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choose right steel will direct influence mold uselife and production efficiency

choose right steel will direct influence mold uselife and production efficiency

Sep 14, 2018

Aboutt the metals, on normal seperate Non-ferrous metals and ferrous metals

Ferrous Metals


Material nameCompositionPropertiesApplications
Low Carbon SteelsUp to 0.30% CarbonGood formability, good weld-ability, low cost0.1%-0.2% carbon: Chains, stampings, rivets, nails, wire, pipe, and where very soft, plastic steel is needed. 

0.2%-0.3% carbon: Machine and structural parts
Medium Carbon Steels0.30% to 0.80% CarbonA good balance of properties, fair formability0.3%-0.4% carbon: Lead screws, gears, worms, spindles, shafts, and machine parts. 

0.4%-0.5% carbon: Crankshafts, gears, axles, mandrels, tool shanks, and heat-treated machine parts 

0.6%-0.8% carbon: "Low carbon tool steel" and is used where shock strength is wanted. Drop hammer dies, set screws, screwdrivers, and arbors. 

0.7%-0.8% carbon: Tough and hard steel. Anvil faces, band saws, hammers, wrenches, and cable wire.
High Carbon Steels0.80% to ~2.0% CarbonLow toughness, formability, and weld-ability, high hardness and wear resistance, fair formability0.8%-0.9% carbon: Punches for metal, rock drills, shear blades, cold chisels, rivet sets, and many hand tools. 

0.9%-1.0% carbon: Used for hardness and high tensile strength, springs, cutting tools 

1.0%-1.2% carbon: Drills, taps, milling cutters, knives, cold cutting dies, wood working tools. 

1.2%-1.3% carbon: Files, reamers, knives, tools for cutting wood and brass. 

1.3%-1.4% carbon: Used where a keen cutting edge is necessary (razors, saws, etc.) and where wear resistance is important.
Stainless SteelStainless steel is a family of corrosion resistant steels. They contain at least 10.5% chromium, with or without other elements. The Chromium in the alloy forms a self-healing protective clear oxide layer. This oxide layer gives stainless steels their corrosion resistance.Good corrosion resistance, appearance, and mechanical properties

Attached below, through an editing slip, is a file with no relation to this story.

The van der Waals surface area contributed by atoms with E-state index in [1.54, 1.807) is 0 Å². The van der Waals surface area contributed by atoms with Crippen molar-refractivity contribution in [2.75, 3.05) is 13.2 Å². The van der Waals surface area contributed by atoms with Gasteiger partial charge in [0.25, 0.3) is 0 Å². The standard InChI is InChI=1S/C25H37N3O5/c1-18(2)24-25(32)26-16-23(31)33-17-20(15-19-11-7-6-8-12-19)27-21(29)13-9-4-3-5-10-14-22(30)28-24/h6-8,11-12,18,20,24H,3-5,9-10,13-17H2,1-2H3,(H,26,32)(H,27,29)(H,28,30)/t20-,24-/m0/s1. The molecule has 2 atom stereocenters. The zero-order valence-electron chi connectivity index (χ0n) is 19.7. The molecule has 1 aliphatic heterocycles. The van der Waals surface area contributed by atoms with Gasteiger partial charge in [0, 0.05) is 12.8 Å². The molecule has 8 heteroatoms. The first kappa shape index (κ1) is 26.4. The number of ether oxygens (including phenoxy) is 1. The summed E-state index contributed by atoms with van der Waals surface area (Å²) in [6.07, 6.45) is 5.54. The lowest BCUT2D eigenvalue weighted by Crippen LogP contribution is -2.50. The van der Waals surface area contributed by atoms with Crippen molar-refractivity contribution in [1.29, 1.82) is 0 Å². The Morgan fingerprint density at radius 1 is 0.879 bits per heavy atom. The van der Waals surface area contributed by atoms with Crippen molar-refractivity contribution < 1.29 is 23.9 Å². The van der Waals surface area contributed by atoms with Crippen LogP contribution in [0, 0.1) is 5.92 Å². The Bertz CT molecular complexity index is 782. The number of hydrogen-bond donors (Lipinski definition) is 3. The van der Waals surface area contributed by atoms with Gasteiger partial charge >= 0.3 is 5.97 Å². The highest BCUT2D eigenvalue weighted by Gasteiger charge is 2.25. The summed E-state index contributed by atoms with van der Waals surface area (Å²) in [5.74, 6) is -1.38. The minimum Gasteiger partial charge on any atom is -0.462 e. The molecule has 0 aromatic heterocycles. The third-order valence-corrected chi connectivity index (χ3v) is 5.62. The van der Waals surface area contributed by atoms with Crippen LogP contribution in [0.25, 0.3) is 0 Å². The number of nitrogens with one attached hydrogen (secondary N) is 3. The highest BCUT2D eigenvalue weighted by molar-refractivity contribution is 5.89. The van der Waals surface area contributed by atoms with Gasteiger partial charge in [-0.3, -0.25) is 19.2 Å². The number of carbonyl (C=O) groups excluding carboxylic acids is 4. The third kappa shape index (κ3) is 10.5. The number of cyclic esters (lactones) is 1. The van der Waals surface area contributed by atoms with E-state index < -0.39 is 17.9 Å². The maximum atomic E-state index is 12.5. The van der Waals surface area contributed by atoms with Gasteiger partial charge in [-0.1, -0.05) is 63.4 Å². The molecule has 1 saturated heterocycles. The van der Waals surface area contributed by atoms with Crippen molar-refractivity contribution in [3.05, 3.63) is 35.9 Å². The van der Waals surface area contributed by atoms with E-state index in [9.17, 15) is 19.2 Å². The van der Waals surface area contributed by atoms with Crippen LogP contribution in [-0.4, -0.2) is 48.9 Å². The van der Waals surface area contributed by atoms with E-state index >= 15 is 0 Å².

Austenitic Steels: Contains chromium and nickel. The typical chromium content is in the range of 16% to 26%; nickel content is commonly less than 35%.Good mechanical and corrosion resisting properties, high hardness and yield strength as well as excellent ductility and are usually non-magneticKitchen sinks, architectural applications such as roofing, cladding, gutters, doors and windows; Food processing equipment; Heat exchangers; Ovens; Chemical tanks
Ferritic Steels: Magnetic with a high chromium and low nickel content usually alloyed with other elements such as aluminum or titanium.Good ductility, weld-ability, and formability; reasonable thermal conductivity, and corrosion resistance with a good bright surface appearanceAutomotive trim, catalytic converters, radiator caps, fuel lines, cooking utensils, architectural and domestic appliance trim applications
Martensitic Steels: Typically contains 11.0% to 17.0% chromium, no nickel, and 0.10% to 0.65% carbon levels. The high carbon enables the material to be hardened by heating to a high temperature, followed by rapid cooling (quenching).Good combination of corrosion resistance and excellent mechanical properties, produced by heat treatment, to develop maximum hardness, strength, and resistance to abrasion and erosion.